Abstract Background New insecticides with a novel mode of action such as neonicotinoids have recently been recommended for public health by WHO. Resistance monitoring of such novel insecticides requires a robust protocol to monitor the development of resistance in natural populations. In this study, we comparatively used three different solvents to assess the susceptibility of malaria vectors to neonicotinoids across Africa.MethodsMosquitoes were collected from May to July 2021 from three agricultural settings in Cameroon (Njombe-Penja, Nkolondom, and Mangoum), the Democratic Republic of Congo (Ndjili-Brasserie), Ghana (Obuasi), and Uganda (Mayuge). Using the CDC bottle test, we compared the effect of three different solvents (ethanol, acetone, MERO) on the efficacy of neonicotinoids against Anopheles gambiae s.l. In addition, TaqMan assays were used to genotype key pyrethroid-resistant markers in An. gambiae and to evaluate potential cross-resistance between pyrethroids and clothianidin.ResultsLower mortality were observed when using absolute ethanol or acetone alone as solvent (11.4- 51.9% mortality in Nkolondom, 31.7- 48.2% in Mangoum, 34.6- 56.1% in Mayµge, 39.4- 45.6% in Obuasi, 83.7- 89.3% in Congo and 71.05- 95.9% in Njombe pendja) compared to acetone + MERO for which 100% mortality were observed for all the populations. Synergist assays (PBO, DEM and DEF) revealed a significant increase of mortality suggesting that metabolic resistance mechanisms are contributing to the reduced susceptibility. A negative association was observed between the L1014F-kdr mutation and clothianidin resistance with a greater frequency of homozygote resistant mosquitoes among the dead than among survivors (OR=0.5; P=0.02). However, the I114T-GSTe2 was in contrast significantly associated with a greater ability to survive clothianidin with a higher frequency of homozygote resistant among survivors than other genotypes (OR=2.10; P=0.013). ConclusionsThis study revealed a contrasted susceptibility pattern depending on the solvents with ethanol/acetone resulting to lower mortality, thus possibly overestimating resistance, whereas the MERO consistently showed a greater efficacy of neonicotinoids but it could prevent to detect early resistance development. Therefore, we recommend monitoring the susceptibility using both acetone alone and acetone+MERO (8-10µg/ml for clothianidin) to capture the accurate resistance profile of the mosquito populations.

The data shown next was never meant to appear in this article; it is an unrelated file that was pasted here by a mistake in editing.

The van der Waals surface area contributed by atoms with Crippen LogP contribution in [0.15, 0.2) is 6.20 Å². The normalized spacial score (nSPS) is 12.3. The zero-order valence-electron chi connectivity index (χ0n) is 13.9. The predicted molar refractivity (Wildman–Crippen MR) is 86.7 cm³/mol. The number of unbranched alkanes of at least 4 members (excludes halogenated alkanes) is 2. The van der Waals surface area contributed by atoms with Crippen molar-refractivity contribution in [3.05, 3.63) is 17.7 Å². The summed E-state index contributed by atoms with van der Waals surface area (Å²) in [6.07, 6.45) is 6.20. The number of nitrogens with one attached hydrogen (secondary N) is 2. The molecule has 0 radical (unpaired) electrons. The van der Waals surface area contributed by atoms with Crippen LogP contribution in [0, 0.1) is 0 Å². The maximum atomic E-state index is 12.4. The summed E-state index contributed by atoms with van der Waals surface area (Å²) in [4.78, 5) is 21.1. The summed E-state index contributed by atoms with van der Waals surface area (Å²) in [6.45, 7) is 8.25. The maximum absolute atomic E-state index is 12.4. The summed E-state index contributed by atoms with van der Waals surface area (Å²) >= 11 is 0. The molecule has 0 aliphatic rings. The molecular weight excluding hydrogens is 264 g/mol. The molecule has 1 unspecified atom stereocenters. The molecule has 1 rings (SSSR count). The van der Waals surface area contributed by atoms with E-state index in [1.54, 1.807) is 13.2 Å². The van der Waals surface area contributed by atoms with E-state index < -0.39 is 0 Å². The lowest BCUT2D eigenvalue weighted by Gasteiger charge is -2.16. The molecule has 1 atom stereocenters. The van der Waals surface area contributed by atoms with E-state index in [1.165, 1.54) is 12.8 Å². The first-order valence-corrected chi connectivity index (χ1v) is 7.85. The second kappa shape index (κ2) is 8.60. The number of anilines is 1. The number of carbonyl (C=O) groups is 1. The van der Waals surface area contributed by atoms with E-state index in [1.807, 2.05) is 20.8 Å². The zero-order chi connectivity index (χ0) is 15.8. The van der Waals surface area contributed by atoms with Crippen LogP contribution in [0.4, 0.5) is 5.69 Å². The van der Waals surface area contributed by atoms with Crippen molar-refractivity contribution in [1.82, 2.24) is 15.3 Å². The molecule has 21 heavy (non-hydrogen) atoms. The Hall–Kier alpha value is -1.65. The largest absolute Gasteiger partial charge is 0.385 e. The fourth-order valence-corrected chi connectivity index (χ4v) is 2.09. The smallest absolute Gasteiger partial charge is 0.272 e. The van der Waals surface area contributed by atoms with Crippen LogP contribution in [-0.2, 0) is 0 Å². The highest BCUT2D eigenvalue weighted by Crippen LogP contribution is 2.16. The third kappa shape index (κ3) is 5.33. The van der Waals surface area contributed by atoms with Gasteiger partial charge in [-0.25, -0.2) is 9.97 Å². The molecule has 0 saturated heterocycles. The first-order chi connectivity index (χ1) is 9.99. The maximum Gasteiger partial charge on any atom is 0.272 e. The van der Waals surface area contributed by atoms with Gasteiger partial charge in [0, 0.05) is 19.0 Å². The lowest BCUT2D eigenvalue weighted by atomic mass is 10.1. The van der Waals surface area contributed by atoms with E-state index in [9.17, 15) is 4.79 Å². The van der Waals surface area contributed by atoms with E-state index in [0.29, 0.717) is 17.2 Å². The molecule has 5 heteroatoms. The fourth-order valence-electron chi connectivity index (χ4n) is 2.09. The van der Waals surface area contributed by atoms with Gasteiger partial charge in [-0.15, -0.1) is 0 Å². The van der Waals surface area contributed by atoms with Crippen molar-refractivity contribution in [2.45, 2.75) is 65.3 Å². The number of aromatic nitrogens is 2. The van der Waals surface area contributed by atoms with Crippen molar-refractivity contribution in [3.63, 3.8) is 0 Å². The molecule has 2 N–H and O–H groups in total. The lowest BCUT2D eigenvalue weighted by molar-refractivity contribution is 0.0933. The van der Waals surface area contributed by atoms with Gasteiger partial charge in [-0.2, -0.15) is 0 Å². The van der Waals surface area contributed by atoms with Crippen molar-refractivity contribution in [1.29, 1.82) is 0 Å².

2022 ◽  
Theo Tricou ◽  
Eric Tannier ◽  
Damien M de Vienne